methods, coordination, organization, and training of MDH application developers. A thorough analysis of MDH business processes is needed.
Operational Efﬁciency: Continue moving toward standards
in our operations and tools. Further automation of desktop administration and help desk should be accomplished.
Continuity of Operations Planning: Work toward standard
platforms. Supporting a redundant recovery site will be too expensive if we must replicate diverse servers and operating
SOA Policies and Processes: SOA will require new security and service use policies and procedures.
Architecture Review Board: We propose that an architecture review board be created to guide the development of policies, update the architecture, and review requests for exceptions.
more from Wikipedia http://en.wikipedia.org/wiki/Service-oriented_architecture
more from Youtube www.youtube.com/watch?v=sbd_1G8Kqjs
MPLS (Multi-protocol Label Switching)
MPLS (Multi-protocol Label Switching)
Short for Multiprotocol Label Switching, an IETF initiative that integrates Layer 2 information about network links (bandwidth, latency, utilization) into Layer 3 (IP) within a particular autonomous system--or ISP--in order to simplify and improve IP-packet exchange.
MPLS is a packet-forwarding technology which uses labels to make data forwarding decisions. MPLS provides a mechanism for forwarding packets for any network protocol. It was originally developed in the late 1990s to provide faster packet forwarding for IP routers (see RFC 3031). Since then its capabilities have expanded massively, for example to support service creation (VPNs), traffic engineering, network convergence, and increased resiliency.
MPLS works by tagging the traffic, in this example packets, with an identifier (a label) to distinguish the LSPs. When a packet is received, the router uses this label (and sometimes also the link over which it was received) to identify the LSP. It then looks up the LSP in its own forwarding table to determine the best link over which to forward the packet, and the label to use on this next hop.
MPLS plays a major role in keeping the networks of big businesses running smoothly today. The labeling process involves setting the criteria for information retrieval, sometimes determined by an IP address. The data is then directed through routers that have been pre-determined by the label switching.
MPLS network requirements
The following elements must exist in the network to be able to run MPLS
- A layer 3 routing protocol (IS-IS, OSPF, EIGRP or RIP); preferably IS-IS or OSPF for Traffic engineering.
- Label distribution protocol (RSVP, LDP or BGP).
- Network capable of handling MPLS traffic.
- BGP free core in the service provider.
- MPLS Applications like MPLS VPN and Traffic Engineering.
- Having unified network in the service provider as you can provide IP, L3 VPN or L2 VPN over the same network.
- Since a packet is assigned to a FEC when it enters the network, information that cannot be gleaned from the network layer header, can be used for FEC assignment. For example, classification of packets based on the source of the packets.
- Packets can be assigned a priority label, making Frame Relay and ATM-like quality-of-service guarantees possible. This function relates to the CoS field.
- The considerations that determine how a packet is assigned to a FEC can become ever more and more complicated, without any impact at all on the routers that merely forward labeled packets.
- Packet payloads are not examined by the forwarding routers, allowing for different levels of traffic encryption and the transport of multiple protocols.
- In MPLS, a packet can be forced to follow an explicit route rather than the route chosen by normal dynamic algorithm as the packet travels through the network. This may be done to support traffic engineering, as a matter of policy or to support a given QoS.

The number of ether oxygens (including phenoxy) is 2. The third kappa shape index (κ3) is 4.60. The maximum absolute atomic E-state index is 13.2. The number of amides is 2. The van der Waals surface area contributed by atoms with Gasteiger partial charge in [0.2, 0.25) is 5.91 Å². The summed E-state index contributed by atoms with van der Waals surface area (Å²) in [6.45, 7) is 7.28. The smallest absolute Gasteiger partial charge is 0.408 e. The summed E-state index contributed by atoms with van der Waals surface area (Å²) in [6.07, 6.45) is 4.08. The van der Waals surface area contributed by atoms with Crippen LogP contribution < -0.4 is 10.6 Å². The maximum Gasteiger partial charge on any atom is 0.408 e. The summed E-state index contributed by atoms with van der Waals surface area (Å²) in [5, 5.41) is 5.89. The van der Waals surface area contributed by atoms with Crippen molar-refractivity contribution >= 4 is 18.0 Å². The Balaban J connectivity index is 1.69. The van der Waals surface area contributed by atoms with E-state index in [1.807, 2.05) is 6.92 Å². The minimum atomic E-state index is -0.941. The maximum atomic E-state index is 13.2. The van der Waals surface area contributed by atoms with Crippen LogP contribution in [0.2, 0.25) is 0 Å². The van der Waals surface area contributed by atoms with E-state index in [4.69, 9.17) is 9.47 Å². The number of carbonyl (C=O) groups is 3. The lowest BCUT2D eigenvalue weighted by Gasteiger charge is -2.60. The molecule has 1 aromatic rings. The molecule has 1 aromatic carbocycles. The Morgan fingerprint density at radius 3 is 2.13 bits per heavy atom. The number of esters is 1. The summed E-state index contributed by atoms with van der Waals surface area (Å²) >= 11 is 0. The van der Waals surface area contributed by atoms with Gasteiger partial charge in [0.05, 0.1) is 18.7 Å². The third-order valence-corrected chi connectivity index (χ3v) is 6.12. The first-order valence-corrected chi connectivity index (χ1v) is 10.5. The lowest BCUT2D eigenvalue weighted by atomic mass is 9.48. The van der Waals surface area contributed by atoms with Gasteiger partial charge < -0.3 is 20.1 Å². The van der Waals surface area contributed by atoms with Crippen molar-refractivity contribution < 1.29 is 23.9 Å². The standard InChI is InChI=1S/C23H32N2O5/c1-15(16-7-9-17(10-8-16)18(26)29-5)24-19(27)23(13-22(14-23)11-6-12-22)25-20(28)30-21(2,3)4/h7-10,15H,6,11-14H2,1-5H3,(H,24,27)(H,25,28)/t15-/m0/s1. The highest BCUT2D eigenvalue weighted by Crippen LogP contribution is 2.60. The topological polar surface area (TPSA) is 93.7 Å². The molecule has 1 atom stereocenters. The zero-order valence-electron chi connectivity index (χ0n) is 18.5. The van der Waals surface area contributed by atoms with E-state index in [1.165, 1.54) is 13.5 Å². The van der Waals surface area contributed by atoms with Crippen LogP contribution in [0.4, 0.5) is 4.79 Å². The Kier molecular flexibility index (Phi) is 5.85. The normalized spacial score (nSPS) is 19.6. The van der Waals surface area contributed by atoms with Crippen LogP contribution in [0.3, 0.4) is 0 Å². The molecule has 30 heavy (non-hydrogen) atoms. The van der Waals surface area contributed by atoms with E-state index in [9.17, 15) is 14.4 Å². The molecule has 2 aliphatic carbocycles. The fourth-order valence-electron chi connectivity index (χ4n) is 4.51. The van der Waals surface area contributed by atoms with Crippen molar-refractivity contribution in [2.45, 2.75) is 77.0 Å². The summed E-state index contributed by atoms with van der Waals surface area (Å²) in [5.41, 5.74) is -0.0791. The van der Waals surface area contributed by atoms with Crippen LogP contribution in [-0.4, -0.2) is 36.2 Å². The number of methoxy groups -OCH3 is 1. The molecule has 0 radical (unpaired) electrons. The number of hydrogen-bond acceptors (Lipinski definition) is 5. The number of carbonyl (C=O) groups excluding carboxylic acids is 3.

Virtual Private Network (VPN)
A VPN is a shared network where private data is segmented from other traffic so that only the intended recipient has access. The term VPN was originally used to describe a secure connection over the Internet.
A key aspect of data security is that the data flowing across the network is protected by encryption technologies. Private networks lack data security, which can allow data attackers to tap directly into the network and read the data. IPSec-based VPNs use encryption to provide data security, which increases the network’s resistance to data tampering or theft. VPNs are used for:
• Intranets: Intranets connect an organization’s locations. These locations range from the headquarters offices, to branch offices, to a remote employee’s home. Often this connectivity is used for e-mail and for sharing applications and files. While Frame Relay, ATM, and MPLS accomplish these tasks, the shortcomings of each limits connectivity. The cost of connecting home users is also very expensive compared to Internet-access technologies, such as DSL or cable. Because of this, organizations are moving their networks to the Internet, which is inexpensive, and using IPSec to create these networks.
• Remote Access: Remote access enables telecommuters and mobile workers to access e-mail and business applications. A dial-up connection to an organization’s modem pool is one method of access for remote workers, but it is expensive because the organization must pay the associated long distance telephone and service costs. Remote access VPNs greatly reduce expenses by enabling mobile workers to dial a local Internet connection and then set up a secure IPSec-based VPN communications to their organization.
• Extranets: Extranets are secure connections between two or more organizations. Common uses for extranets include supply-chain management, development partnerships, and subscription services. These undertakings can be difficult using legacy network technologies due to connection costs, time delays, and access availability. IPSec-based VPNs are ideal for extranet connections. IPSec-capable devices can be quickly and inexpensively installed on existing Internet connections.
MultiProtocol Label Switching (MPLS) Virtual Private Network (VPN)
MPLS VPN is a data-carrying mechanism which operates at a layer that is generally considered to lie between traditional definitions of Layer 2 (data link layer) and Layer 3 (network layer), and thus is often referred to as a "Layer 2.5" protocol. MPLS offers a great opportunity for companies wanting to expand their support to end users in different countries. MPLS allows the convergence of corporate applications with high quality of service (QoS) to configure Intranet/Extranet and remote access. MPLS based solutions provide extra value by connecting remote corporate sites whose applications are critical and require high QoS.